• December 1st, 2020

Charcoal industry blossoms, Swakara takes a nose-dive

Deon Schlechter

WINDHOEK – A dramatic decline of 32 percent in the production value of Swakara and an even more dramatic increase of 66 percent in the production value of charcoal are some of the most prominent indicators of the state of Namibian agriculture in 2018, a study by the Namibia Agricultural Union (NAU) reveals.  

Mixed results are testimony to some agricultural sectors finding the going tough last year and with the rainy season now coming to an end, some sectors are expected to decline further this year in the face of another drought. The income value (year-on-year) of the pig industry dropped by 6.2 percent due to decreased marketing, whereas that of goats decreased by 1.5 percent because of a decrease in the producer price. The Swakara industry experienced a whopping decline in production value of about 32 percent i.e. income value decreased from N$45.5 million in 2017 to N$30.7 million in 2018 as a consequence of a decrease in price and quantity marketed.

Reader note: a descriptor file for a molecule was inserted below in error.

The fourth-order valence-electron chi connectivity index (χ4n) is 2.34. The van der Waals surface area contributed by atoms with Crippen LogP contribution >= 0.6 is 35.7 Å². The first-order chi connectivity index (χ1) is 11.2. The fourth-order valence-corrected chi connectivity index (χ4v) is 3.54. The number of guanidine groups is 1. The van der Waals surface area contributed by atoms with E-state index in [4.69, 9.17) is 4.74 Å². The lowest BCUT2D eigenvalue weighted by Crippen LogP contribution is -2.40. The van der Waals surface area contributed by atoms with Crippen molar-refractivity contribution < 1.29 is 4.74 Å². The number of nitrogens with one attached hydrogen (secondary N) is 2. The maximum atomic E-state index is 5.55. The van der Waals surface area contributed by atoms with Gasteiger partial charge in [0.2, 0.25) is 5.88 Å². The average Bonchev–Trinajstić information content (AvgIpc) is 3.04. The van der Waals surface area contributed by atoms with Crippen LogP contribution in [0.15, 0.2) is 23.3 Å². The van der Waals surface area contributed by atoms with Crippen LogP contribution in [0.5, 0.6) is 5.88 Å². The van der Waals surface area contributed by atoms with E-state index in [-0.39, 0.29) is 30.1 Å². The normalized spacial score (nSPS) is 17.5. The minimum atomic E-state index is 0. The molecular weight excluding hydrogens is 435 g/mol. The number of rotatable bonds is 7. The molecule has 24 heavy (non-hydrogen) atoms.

The agronomic and grape industries did not do well either as income value reduced by 21.7 percent and 17.8 percent respectively. Despite all the challenges faced by the agriculture sector, some industries had a positive income value. Cattle, sheep, and poultry had an estimated increased income value of 4.3 percent, 9.1 percent, and 6.8 percent respectively. The positive value on cattle is attributable to a slight increase in weaner and slaughter prices in the 4th quarter of 2018, and that on sheep is due to an increase in live export marketing and better producer prices. The poultry industry saw a few more SME poultry producers entering the sector making a significant contribution to the sector. The dairy industry is highly dependent on feed to increase milk production, and for 2018 feed cost increased by 72.9 percent, and on top of that producers had two price cuts, which made dairy producers more vulnerable. However, before the end of 2018, dairy producers received a ten cents per litre increase, causing the income value to increase by 0.8 percent. This shows how much of a positive difference a small increase can have on dairy producers’ income.

New Era Reporter
2019-03-26 09:27:47 | 1 years ago

Be the first to post a comment...

You might also like...